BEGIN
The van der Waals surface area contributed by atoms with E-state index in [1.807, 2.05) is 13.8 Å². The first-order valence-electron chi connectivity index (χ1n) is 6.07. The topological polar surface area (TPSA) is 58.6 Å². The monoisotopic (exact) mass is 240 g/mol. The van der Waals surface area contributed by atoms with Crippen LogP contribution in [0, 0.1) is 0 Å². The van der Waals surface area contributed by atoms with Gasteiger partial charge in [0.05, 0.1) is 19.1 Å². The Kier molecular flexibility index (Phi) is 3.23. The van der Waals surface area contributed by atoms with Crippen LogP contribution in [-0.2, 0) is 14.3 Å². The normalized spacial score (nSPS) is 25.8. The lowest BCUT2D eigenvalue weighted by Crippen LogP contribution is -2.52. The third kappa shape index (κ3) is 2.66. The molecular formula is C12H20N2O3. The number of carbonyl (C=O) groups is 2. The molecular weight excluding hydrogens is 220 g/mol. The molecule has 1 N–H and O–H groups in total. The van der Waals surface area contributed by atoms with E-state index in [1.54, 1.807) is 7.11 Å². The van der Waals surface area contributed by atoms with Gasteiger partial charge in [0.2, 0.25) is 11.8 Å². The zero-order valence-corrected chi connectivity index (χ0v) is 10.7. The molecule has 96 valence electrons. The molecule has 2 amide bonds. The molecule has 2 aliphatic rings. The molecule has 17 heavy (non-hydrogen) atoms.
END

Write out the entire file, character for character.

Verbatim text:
The van der Waals surface area contributed by atoms with E-state index in [1.807, 2.05) is 13.8 Å². The first-order valence-electron chi connectivity index (χ1n) is 6.07. The topological polar surface area (TPSA) is 58.6 Å². The monoisotopic (exact) mass is 240 g/mol. The van der Waals surface area contributed by atoms with Crippen LogP contribution in [0, 0.1) is 0 Å². The van der Waals surface area contributed by atoms with Gasteiger partial charge in [0.05, 0.1) is 19.1 Å². The Kier molecular flexibility index (Phi) is 3.23. The van der Waals surface area contributed by atoms with Crippen LogP contribution in [-0.2, 0) is 14.3 Å². The normalized spacial score (nSPS) is 25.8. The lowest BCUT2D eigenvalue weighted by Crippen LogP contribution is -2.52. The third kappa shape index (κ3) is 2.66. The molecular formula is C12H20N2O3. The number of carbonyl (C=O) groups is 2. The molecular weight excluding hydrogens is 220 g/mol. The molecule has 1 N–H and O–H groups in total. The van der Waals surface area contributed by atoms with E-state index in [1.54, 1.807) is 7.11 Å². The van der Waals surface area contributed by atoms with Gasteiger partial charge in [0.2, 0.25) is 11.8 Å². The zero-order valence-corrected chi connectivity index (χ0v) is 10.7. The molecule has 96 valence electrons. The molecule has 2 amide bonds. The molecule has 2 aliphatic rings. The molecule has 17 heavy (non-hydrogen) atoms.